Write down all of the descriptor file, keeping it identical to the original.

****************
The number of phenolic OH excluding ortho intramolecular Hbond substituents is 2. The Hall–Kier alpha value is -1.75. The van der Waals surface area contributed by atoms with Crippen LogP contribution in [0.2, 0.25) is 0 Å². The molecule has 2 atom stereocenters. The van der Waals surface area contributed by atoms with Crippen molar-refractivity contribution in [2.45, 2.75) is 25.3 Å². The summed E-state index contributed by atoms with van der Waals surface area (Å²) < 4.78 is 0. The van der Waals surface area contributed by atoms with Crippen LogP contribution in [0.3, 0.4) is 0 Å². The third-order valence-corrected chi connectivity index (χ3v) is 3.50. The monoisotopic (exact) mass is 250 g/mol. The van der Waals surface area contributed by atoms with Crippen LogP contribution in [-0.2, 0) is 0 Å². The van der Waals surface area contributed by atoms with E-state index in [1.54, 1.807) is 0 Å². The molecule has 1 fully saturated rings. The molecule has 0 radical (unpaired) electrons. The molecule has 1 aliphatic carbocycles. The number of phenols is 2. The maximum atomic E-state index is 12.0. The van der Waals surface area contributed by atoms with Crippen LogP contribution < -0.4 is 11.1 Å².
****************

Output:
The number of phenolic OH excluding ortho intramolecular Hbond substituents is 2. The Hall–Kier alpha value is -1.75. The van der Waals surface area contributed by atoms with Crippen LogP contribution in [0.2, 0.25) is 0 Å². The molecule has 2 atom stereocenters. The van der Waals surface area contributed by atoms with Crippen molar-refractivity contribution in [2.45, 2.75) is 25.3 Å². The summed E-state index contributed by atoms with van der Waals surface area (Å²) < 4.78 is 0. The van der Waals surface area contributed by atoms with Crippen LogP contribution in [0.3, 0.4) is 0 Å². The third-order valence-corrected chi connectivity index (χ3v) is 3.50. The monoisotopic (exact) mass is 250 g/mol. The van der Waals surface area contributed by atoms with Crippen LogP contribution in [-0.2, 0) is 0 Å². The van der Waals surface area contributed by atoms with E-state index in [1.54, 1.807) is 0 Å². The molecule has 1 fully saturated rings. The molecule has 0 radical (unpaired) electrons. The molecule has 1 aliphatic carbocycles. The number of phenols is 2. The maximum atomic E-state index is 12.0. The van der Waals surface area contributed by atoms with Crippen LogP contribution < -0.4 is 11.1 Å².